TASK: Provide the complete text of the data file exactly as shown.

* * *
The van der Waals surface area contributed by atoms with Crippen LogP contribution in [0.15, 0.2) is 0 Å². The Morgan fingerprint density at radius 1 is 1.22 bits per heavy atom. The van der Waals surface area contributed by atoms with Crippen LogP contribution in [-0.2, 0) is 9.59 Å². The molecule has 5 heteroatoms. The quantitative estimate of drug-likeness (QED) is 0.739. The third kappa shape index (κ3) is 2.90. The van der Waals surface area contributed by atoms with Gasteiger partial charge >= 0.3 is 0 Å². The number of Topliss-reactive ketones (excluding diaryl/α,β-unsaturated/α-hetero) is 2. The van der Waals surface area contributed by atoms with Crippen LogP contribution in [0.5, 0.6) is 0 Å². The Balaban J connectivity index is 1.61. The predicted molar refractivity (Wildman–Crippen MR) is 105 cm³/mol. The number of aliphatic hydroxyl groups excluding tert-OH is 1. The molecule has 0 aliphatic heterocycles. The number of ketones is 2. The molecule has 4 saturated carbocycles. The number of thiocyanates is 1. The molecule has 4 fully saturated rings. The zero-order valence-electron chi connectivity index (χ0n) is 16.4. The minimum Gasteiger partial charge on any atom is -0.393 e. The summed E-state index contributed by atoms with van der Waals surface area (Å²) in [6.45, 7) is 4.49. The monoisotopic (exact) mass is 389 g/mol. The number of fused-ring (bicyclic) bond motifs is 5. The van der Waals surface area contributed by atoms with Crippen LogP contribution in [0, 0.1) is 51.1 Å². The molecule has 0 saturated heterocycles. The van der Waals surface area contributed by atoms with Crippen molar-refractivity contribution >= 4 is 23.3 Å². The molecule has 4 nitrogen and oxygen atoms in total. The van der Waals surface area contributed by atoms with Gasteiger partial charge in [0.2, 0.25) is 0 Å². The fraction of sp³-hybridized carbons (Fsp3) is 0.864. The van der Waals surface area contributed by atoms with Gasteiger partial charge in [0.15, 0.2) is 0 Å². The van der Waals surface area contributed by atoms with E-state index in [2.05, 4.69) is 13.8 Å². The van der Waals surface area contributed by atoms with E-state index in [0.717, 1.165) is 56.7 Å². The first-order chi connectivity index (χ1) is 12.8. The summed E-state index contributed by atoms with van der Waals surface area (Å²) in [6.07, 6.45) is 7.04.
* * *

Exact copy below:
The van der Waals surface area contributed by atoms with Crippen LogP contribution in [0.15, 0.2) is 0 Å². The Morgan fingerprint density at radius 1 is 1.22 bits per heavy atom. The van der Waals surface area contributed by atoms with Crippen LogP contribution in [-0.2, 0) is 9.59 Å². The molecule has 5 heteroatoms. The quantitative estimate of drug-likeness (QED) is 0.739. The third kappa shape index (κ3) is 2.90. The van der Waals surface area contributed by atoms with Gasteiger partial charge >= 0.3 is 0 Å². The number of Topliss-reactive ketones (excluding diaryl/α,β-unsaturated/α-hetero) is 2. The van der Waals surface area contributed by atoms with Crippen LogP contribution in [0.5, 0.6) is 0 Å². The Balaban J connectivity index is 1.61. The predicted molar refractivity (Wildman–Crippen MR) is 105 cm³/mol. The number of aliphatic hydroxyl groups excluding tert-OH is 1. The molecule has 0 aliphatic heterocycles. The number of ketones is 2. The molecule has 4 saturated carbocycles. The number of thiocyanates is 1. The molecule has 4 fully saturated rings. The zero-order valence-electron chi connectivity index (χ0n) is 16.4. The minimum Gasteiger partial charge on any atom is -0.393 e. The summed E-state index contributed by atoms with van der Waals surface area (Å²) in [6.45, 7) is 4.49. The monoisotopic (exact) mass is 389 g/mol. The number of fused-ring (bicyclic) bond motifs is 5. The van der Waals surface area contributed by atoms with Crippen LogP contribution in [0, 0.1) is 51.1 Å². The molecule has 0 saturated heterocycles. The van der Waals surface area contributed by atoms with Crippen molar-refractivity contribution >= 4 is 23.3 Å². The molecule has 4 nitrogen and oxygen atoms in total. The van der Waals surface area contributed by atoms with Gasteiger partial charge in [0.2, 0.25) is 0 Å². The fraction of sp³-hybridized carbons (Fsp3) is 0.864. The van der Waals surface area contributed by atoms with Gasteiger partial charge in [0.15, 0.2) is 0 Å². The van der Waals surface area contributed by atoms with E-state index in [2.05, 4.69) is 13.8 Å². The van der Waals surface area contributed by atoms with E-state index in [0.717, 1.165) is 56.7 Å². The first-order chi connectivity index (χ1) is 12.8. The summed E-state index contributed by atoms with van der Waals surface area (Å²) in [6.07, 6.45) is 7.04.